The baby, son of Dimitria Alvarez of Illinois, was four months old. He died after taking Infant Tylenol Cold Decongestant Plus Cough and Walgreen-brand Pediatric Drops-Cough Plus Cold, according to the mother. The commonality between these two drugs is that they contain dextromethorphan, which is found in many cough and cold medications, including many of those recalled.

For more information on the uses of dextromethorphan, see this page from Medline Plus.

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Posted On: November 21, 2007

More on Lead Poisoning: Even Small Amounts of Lead Linked To Reduced IQ

A newly-released study, done over the course of six years by researchers at Cornell University, finds that even small amounts of lead in children's blood (below CDC guidelines for acceptable levels) make reduced IQ much more likely. This correlation holds true even when other factors that affect IQ--such as other environmental factors or genetics--are accounted for.

The Centers for Disease Control and Prevention (CDC) say that the maximum allowable blood-lead level is 10 micrograms per deciliter. But the new Cornell study focused on kids with between 0 and 10 micrograms per deciliter, and found that those in the 0-5 range had average IQs of about five points higher than those in the 5-10 range. The unavoidable conclusion is that even when lead poisoning is less than what the CDC deems harmful, it can still have significant negative effects on children's developing brains.

Those who are poor are at greater risk for lead poisoning, as lead is often found in the paint of old or poorly-maintained buildings. Lead poisoning has been in the news lately, because of the Mattel recall and other toy safety issues. This very morning, New York State recalled children's jewelry from stores including Michael's and Big Lots because they contained hazardous levels of lead. It is important to remember that houses are the most common source of lead-related brain damage.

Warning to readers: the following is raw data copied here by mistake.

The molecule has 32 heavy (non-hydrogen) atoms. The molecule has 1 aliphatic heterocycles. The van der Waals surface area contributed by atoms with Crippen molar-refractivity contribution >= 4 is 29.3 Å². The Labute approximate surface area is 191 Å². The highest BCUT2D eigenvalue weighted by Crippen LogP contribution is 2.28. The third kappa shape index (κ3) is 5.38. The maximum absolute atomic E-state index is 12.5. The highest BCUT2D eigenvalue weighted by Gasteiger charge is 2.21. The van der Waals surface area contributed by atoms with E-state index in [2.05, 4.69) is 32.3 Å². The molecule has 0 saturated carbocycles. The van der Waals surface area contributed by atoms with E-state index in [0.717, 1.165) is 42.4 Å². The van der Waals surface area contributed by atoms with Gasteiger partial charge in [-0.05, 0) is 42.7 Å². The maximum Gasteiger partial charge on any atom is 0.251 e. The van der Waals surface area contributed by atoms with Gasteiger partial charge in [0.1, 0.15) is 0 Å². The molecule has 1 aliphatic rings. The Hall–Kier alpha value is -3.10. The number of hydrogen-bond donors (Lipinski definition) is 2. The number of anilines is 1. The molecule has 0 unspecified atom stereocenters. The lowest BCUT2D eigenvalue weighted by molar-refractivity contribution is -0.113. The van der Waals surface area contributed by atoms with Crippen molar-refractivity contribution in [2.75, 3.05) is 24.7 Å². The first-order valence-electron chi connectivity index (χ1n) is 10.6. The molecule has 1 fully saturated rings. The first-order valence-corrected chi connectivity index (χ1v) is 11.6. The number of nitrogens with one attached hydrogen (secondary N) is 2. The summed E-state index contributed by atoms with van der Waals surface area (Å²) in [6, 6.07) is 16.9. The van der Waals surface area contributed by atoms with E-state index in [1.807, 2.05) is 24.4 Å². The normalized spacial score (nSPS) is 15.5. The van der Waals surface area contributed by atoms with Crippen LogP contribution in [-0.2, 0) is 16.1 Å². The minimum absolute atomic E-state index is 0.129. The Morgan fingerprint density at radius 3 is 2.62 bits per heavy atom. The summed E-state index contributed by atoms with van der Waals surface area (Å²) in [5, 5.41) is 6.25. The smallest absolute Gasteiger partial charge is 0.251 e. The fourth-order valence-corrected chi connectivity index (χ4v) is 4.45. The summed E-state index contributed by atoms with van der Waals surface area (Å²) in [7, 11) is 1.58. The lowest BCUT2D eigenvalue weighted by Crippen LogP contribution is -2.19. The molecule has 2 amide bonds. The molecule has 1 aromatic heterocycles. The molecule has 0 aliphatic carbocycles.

The researchers involved in this study had previously published another, similar study in 2003. They found then, as they did again now, that blood-lead levels are related "inversely and significantly" to IQ. Clearly, this is a serious problem that needs to be recognized and addressed.

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Posted On: November 16, 2007

Recent Study Shows Value of Vaccines for Children

Thirteen childhood diseases for which we have vaccines are causing fewer deaths than ever, according to a new study done by the Centers for Disease Control and Prevention (CDC).

Deaths and hospitalizations from smallpox, diphtheria and polio have gone down one hundred percent since vaccines against them were approved. Deaths and hospitalizations from nine of the diseases have gone down ninety percent, and only in only four diseases (all of which have vaccines that were approved only recently and thus have had less time to take effect in the population) did they go down less than ninety percent. Those four diseases were hepatitis A and B, varicella and invasive pneumococcal diseases.

This is a striking demonstration of the value of vaccinating children--a practice that is sometimes controversial, as many parents oppose it either for religious reasons or because of skepticism about its efficacy. Hopefully studies like these will address some of that skepticism and promote the use of vaccines in preventing deadly diseases.